Inflation fall is welcome – but financial situation households are in compared to five years ago is stark


Inflation falling back to 2%, the magic number as far as the Bank of England and the increasingly desperate Conservative election campaign are concerned, is unequivocally welcome news.

It has been a long road down from the peak of 11.1% in October 2022 and a great deal of hardship has been felt along the way.

The return to earth poses questions for the Bank of England, the government, both current and future and, most importantly, in the real world, where households are desperate for relief from relentless cost pressures.

The most immediate issue is for the Bank, whose Monetary Policy Committee meets today to ponder a decision on interest rates that will be communicated at midday on Thursday.

Even with the consumer prices index (CPI) rate normalising, no one expects a cut from the current 5.25%.

While the headline rate has been reined in, primarily by food prices rising more slowly than a year ago, inflation for all services remains at 5.7%.

This is precisely the sort of “sticky” above-target domestic inflation the Bank has always feared would linger after energy price shocks fell away, and the reason it forecasts the rate will actually rise in the second half of the year.

Analysts believe that, far from hastening a cut at the next meeting in August, this may push the likelihood back to September, prolonging the discomfort for homeowners coming off fixed rates and those trying to buy or move.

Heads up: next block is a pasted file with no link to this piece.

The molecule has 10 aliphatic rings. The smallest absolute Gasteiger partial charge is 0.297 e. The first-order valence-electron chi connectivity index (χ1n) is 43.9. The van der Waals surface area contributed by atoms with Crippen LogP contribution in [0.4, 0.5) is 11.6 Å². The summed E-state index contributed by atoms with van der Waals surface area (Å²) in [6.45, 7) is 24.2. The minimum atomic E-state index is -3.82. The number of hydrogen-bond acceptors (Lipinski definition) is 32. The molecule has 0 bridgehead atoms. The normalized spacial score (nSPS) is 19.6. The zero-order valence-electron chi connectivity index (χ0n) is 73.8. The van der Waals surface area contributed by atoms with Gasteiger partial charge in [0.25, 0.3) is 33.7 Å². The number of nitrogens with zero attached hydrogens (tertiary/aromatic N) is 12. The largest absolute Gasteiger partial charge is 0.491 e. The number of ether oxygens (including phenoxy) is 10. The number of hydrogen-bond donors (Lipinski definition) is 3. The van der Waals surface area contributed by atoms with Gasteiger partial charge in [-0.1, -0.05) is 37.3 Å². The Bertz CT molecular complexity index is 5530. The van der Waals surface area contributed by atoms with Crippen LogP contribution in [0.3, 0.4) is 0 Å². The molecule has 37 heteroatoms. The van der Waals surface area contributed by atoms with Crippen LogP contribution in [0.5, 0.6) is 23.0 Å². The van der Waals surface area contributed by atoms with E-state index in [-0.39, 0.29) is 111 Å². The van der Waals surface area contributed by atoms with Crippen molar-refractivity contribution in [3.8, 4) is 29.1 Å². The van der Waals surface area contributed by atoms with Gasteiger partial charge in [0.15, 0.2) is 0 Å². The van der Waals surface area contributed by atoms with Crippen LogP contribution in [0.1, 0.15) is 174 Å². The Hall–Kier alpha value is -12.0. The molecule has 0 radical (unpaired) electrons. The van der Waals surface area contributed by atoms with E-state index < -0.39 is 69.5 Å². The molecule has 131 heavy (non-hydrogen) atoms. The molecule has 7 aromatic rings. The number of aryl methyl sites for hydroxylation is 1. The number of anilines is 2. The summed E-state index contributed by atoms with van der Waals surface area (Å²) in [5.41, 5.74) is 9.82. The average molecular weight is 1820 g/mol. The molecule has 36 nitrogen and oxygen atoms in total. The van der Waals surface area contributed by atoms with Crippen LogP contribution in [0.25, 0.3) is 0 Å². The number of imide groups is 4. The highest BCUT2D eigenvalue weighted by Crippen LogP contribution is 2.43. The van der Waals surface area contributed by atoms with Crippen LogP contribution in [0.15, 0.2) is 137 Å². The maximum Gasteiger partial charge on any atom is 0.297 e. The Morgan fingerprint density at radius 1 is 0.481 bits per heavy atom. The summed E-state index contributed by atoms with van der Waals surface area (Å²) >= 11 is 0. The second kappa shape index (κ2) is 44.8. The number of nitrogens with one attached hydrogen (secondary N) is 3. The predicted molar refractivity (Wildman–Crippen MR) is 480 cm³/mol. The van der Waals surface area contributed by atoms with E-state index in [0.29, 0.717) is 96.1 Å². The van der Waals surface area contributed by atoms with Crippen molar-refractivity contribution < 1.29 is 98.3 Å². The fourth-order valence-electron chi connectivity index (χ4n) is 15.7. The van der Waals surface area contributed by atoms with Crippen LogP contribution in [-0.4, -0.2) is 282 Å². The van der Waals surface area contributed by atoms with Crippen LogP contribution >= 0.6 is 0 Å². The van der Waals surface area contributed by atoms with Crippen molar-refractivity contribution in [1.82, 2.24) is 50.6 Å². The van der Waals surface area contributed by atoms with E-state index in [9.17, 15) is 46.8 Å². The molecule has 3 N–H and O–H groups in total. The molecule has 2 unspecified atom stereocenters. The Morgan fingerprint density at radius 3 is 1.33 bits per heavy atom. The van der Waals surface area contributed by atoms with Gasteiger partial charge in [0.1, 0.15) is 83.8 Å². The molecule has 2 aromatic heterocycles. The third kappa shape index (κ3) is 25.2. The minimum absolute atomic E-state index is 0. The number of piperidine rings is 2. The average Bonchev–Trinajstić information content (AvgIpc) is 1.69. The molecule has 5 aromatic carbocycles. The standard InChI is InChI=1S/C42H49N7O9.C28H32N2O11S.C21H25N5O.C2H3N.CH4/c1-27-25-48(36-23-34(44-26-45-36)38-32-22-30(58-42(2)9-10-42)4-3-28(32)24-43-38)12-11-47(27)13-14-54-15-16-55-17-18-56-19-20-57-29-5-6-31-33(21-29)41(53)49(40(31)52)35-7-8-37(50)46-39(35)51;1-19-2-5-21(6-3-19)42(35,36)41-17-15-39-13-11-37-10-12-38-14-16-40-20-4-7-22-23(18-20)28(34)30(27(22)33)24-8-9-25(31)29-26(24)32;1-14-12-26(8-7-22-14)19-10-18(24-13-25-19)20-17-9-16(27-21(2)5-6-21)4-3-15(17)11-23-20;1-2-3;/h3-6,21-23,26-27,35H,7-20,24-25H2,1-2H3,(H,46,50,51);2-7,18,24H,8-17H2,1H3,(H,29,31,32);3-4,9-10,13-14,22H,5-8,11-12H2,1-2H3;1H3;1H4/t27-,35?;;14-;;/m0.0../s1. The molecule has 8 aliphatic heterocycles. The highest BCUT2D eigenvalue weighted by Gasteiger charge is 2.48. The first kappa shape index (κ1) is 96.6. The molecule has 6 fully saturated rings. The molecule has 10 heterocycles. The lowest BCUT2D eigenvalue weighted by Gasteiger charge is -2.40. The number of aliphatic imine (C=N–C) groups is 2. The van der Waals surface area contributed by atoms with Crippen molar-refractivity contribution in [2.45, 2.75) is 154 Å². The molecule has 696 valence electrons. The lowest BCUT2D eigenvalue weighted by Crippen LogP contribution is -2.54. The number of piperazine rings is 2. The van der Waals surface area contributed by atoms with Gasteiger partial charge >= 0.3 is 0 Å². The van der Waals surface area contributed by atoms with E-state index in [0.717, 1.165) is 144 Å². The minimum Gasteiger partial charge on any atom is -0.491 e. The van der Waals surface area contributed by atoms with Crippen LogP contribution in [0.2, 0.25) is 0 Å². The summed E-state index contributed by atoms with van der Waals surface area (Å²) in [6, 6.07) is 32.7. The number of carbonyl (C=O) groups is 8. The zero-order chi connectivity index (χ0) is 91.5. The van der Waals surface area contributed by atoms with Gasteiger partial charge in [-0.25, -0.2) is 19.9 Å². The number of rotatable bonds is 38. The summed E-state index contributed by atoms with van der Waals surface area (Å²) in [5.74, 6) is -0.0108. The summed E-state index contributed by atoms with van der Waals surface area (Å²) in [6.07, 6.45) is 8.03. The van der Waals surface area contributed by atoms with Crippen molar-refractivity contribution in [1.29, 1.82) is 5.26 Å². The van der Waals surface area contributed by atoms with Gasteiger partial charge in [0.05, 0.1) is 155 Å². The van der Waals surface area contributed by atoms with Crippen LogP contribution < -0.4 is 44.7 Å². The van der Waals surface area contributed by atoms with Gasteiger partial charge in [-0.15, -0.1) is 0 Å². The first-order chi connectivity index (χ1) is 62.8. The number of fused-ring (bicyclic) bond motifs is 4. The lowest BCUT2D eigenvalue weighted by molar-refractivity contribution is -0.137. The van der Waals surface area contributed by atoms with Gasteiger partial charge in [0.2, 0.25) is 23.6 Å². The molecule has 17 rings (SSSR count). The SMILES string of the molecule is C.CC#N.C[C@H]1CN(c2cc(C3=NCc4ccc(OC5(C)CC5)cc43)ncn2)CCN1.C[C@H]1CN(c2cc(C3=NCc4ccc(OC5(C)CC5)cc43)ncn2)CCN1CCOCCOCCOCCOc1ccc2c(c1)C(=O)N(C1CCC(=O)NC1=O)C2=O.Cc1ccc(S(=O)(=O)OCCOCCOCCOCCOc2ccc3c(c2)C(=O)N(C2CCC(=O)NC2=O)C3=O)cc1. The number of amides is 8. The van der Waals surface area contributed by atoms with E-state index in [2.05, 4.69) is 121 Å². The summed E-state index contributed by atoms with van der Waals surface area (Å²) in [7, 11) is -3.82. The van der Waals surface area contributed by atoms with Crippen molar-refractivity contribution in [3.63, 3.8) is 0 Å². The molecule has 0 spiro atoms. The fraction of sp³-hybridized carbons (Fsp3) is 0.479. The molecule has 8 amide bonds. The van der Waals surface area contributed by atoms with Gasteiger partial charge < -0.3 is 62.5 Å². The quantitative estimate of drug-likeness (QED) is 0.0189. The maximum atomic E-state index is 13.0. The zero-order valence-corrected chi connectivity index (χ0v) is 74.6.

There may also be an electoral factor, with the Bank reluctant to do anything that might play into a febrile environment in which the government claims full credit for falling inflation while the Opposition points to the damage left in its wake.

Having been accused of moving too slowly to increase rates, Governor Andrew Bailey is in no danger of being charged with moving too fast to bring them down.

For Rishi Sunak and his faltering campaign, the news is a fillip entering the final fortnight before polling day. He will claim the credit for the one pledge that has unarguably been met.

Given the influence of external factors, primarily the war in Ukraine, and role of the central bank whose job it is to keep rates in check, how much he can claim for not pursuing policies that would have made it worse is moot.

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For Sir Keir Starmer and Rachel Reeves, hoping to become the next prime minister and chancellor in 16 days, there is good news too, though they won’t let it show for now. They may be moving into Downing Street at the turning of the economic tide.

Given their reliance on growth to make manifesto pledges even remotely add up with required public spending they will be praying that is the case.

And what of the real world? Away from Westminster and Threadneedle Street, no statistic, even one as important as inflation, will bring overnight relief.

Real prices for food, energy, clothing and rents are all around 20% higher than they were three years ago and for some mortgage repayments have doubled. That has been deeply corrosive for household incomes, increased Britain’s already troubling inequality, and taken a toll on the health and wellbeing of the people the economy relies on to get back to work.

For the first time British households are poorer in real terms at the end of a Parliament than they were at the start in 2019.

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